View full screen - View 1 of Lot 31. A pearl-set 'Chinese Market' gold and enamel 'form' snuff box, Sené & Neisser, Geneva, 1801-1804.

A pearl-set 'Chinese Market' gold and enamel 'form' snuff box, Sené & Neisser, Geneva, 1801-1804

A pearl-set 'Chinese Market' gold and enamel 'form' snuff box, Sené & Neisser, Geneva, 1801-1804

A pearl-set 'Chinese Market' gold and enamel 'form' snuff box, Sené & Neisser, Geneva, 1801-1804

A pearl-set 'Chinese Market' gold and enamel 'form' snuff box, Sené & Neisser, Geneva, 1801-1804

the lid painted as a watchful leopard with graduated seed pearl tail, reclining gracefully in a flowery meadow, the foreground with tiny pearl grapes transitioning into a pearl border, the base painted with a serpent gliding towards a cluster of ripe peaches and jasmine, within a white, black and green taille d'épargne enamel leaf and flower border, the sides further painted with flowers, peaches, pears and strawberries on a blue enamel ground, maker's mark only, in a leather case

8.3cm., 3 1/4 in. wide


An elegant box in very good condition, bar some minor restoration to enamel on the sides

"In response to your inquiry, we are pleased to provide you with a general report of the condition of the property described above. Since we are not professional conservators or restorers, we urge you to consult with a restorer or conservator of your choice who will be better able to provide a detailed, professional report. Prospective buyers should inspect each lot to satisfy themselves as to condition and must understand that any statement made by Sotheby's is merely a subjective, qualified opinion. Prospective buyers should also refer to any Important Notices regarding this sale, which are printed in the Sale Catalogue.


One of the makers of the present box was Henri Neisser, a bijoutier who worked in the Geneva fabrique, famous for its enamelled watches and objects of vertu, described by a visitor in 1791 as a place of ‘free and intelligent artists who love their work …, and to whom their professions owe new methods and their trade new resources …. Here one can find a casemaker who gives a delicate form to his works and a precise finish to his hinges, there one sees bijoutiers of refined taste who invent new areas to exploit – there are enamellers who, no less skillful, diversify the enamels… ' (Marc-Théodore Bourrit, Itinéraire de Genève, Lausanne et Chamoni, J.E. Didier, Chamonix, p. 52-53). Neisser had arrived in Geneva in 1783, where he worked as a compagnon bijoutier for Isaac Forget. In 1798, he went into business with Messrs Sené & Detalla. Independent evidence shows that the partnership of Sené & Detalla became Sené & Neisser in October 1805, and a joint mark was entered in 1807. One year later, however, following Sené’s death in November 1808, Neisser registered a mark on his own, and a second one in 1815.

As Jean Picot noted in 1817, the styles of gold and enamel boxes made in Geneva varied according to their destination: 'Boxes with most complicated automata, objects of the most fantastical forms, well suited to flatter the luxurious … tastes of the great rulers of the Orient’, made for export to the Chinese market, even exceeded examples made for the Ottoman Market in sumptuousness and inventiveness; their ‘cases were enamelled and decorated with painting or gold spangles bordered with jewels and above all pearls'.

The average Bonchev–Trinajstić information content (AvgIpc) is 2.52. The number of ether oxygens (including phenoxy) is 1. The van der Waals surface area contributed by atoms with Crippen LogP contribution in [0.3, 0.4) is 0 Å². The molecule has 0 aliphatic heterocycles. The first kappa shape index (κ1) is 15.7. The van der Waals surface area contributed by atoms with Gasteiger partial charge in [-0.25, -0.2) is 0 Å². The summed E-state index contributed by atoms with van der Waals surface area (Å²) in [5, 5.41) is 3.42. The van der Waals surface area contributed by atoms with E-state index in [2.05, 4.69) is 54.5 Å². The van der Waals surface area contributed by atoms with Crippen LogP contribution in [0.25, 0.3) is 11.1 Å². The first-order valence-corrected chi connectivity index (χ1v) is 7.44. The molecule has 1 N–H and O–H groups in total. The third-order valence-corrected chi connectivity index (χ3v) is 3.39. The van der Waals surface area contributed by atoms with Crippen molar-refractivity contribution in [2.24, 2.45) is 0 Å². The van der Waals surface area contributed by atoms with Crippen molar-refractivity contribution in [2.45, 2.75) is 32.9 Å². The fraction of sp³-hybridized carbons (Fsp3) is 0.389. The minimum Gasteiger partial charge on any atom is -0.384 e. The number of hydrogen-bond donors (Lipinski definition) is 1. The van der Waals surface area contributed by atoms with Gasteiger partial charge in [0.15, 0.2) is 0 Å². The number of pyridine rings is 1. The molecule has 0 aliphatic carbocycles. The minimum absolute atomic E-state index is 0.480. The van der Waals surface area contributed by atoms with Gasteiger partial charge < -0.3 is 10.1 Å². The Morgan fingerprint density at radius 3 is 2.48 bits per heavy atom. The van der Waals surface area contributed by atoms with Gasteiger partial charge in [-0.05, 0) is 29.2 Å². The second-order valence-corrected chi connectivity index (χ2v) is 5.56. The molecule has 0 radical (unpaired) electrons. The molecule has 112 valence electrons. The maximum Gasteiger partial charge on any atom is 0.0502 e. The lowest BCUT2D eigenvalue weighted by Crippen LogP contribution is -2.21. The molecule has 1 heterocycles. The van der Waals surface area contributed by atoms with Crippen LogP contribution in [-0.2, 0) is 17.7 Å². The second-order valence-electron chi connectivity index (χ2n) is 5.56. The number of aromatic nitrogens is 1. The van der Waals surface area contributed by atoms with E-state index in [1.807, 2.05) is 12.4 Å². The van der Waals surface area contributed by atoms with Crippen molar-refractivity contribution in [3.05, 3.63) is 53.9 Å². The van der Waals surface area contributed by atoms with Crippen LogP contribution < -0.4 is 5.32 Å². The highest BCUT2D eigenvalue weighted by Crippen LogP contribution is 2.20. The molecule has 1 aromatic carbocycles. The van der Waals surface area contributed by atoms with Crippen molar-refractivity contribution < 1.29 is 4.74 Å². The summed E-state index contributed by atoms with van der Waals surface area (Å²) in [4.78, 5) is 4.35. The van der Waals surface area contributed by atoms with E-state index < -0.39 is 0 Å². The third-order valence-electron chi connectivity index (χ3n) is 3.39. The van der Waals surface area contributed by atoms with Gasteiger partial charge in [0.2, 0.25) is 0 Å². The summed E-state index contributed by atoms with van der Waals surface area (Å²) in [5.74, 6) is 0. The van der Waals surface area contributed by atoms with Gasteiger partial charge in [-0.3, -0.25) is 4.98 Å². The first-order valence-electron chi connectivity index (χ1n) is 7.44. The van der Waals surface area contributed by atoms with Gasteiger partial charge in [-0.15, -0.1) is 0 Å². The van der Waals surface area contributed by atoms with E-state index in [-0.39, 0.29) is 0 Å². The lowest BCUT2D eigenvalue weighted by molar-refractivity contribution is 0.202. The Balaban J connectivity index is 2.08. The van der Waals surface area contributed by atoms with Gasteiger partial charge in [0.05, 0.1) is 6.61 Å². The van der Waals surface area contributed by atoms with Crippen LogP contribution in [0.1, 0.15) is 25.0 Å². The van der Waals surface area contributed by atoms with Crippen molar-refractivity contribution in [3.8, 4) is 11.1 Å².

This type of gold and enamel box with the outlines of an animal, fruit or musical instruments was extremely desirable for the Chinese market. The choice of a somewhat modified subject of a serpent and peaches on the enamelled base of this box, rather than following the traditional European subject of a snake and apples as a reference to the Garden of Eden, is another indicator for the destination of the present lot: serpents have traditionally been associated with auspice and honour in China, as well as good fortune, a long life and harvest. In addition to that, the peach is an equally popular symbol, also often to be found on Chinese porcelain and other decorative arts, and stands for immortality and unity.

‘Half-pearl … is the name given to such pearls as are round and spherically domed and are either somewhat flat or almost the shape of one half of a whole pearl of the same diameter …, usually they are the better portions of defective whole pearls which are sawn or split by hand into two ‘halves’ with a minute saw’. According to the authors of The Book of the Pearl: Its History, Art, Science and Industry between one and a dozen workmen per manufacturer were only in charge of splitting the pearls for decorative borders or jewellery (George Frederick Kunz and Charles Stevenson, New York, 1908, pp. 392-94). In the late 18th and early 19th century, these half pearl borders were often used as decoration for objects of vertu, destined for both the domestic market and export to the Far East. The fascination for pearls has a long tradition in European jewellery and objets d'art. Simulated pearls, on the other hand, were less prone to damage and discoloration due to the protecting surface covering them. They had been used in Florentine pietre dure workshops since the late 18th century and appear on many boxes by Johann Christian Neuber (see lots 15 and 16 in this sale). Not only do pearls fulfill the function of a decorative border in the present box, but they also form the twitching tail of the enamelled leopard, and as such add to the elegance traditionally associated with the feline predator, which in the 20th century was also picked up by jewellers such as Cartier.

The quotations in this footnote are taken from Ian White/Julia Clarke, The Majesty of the Chinese-Market Watch, London, 2019.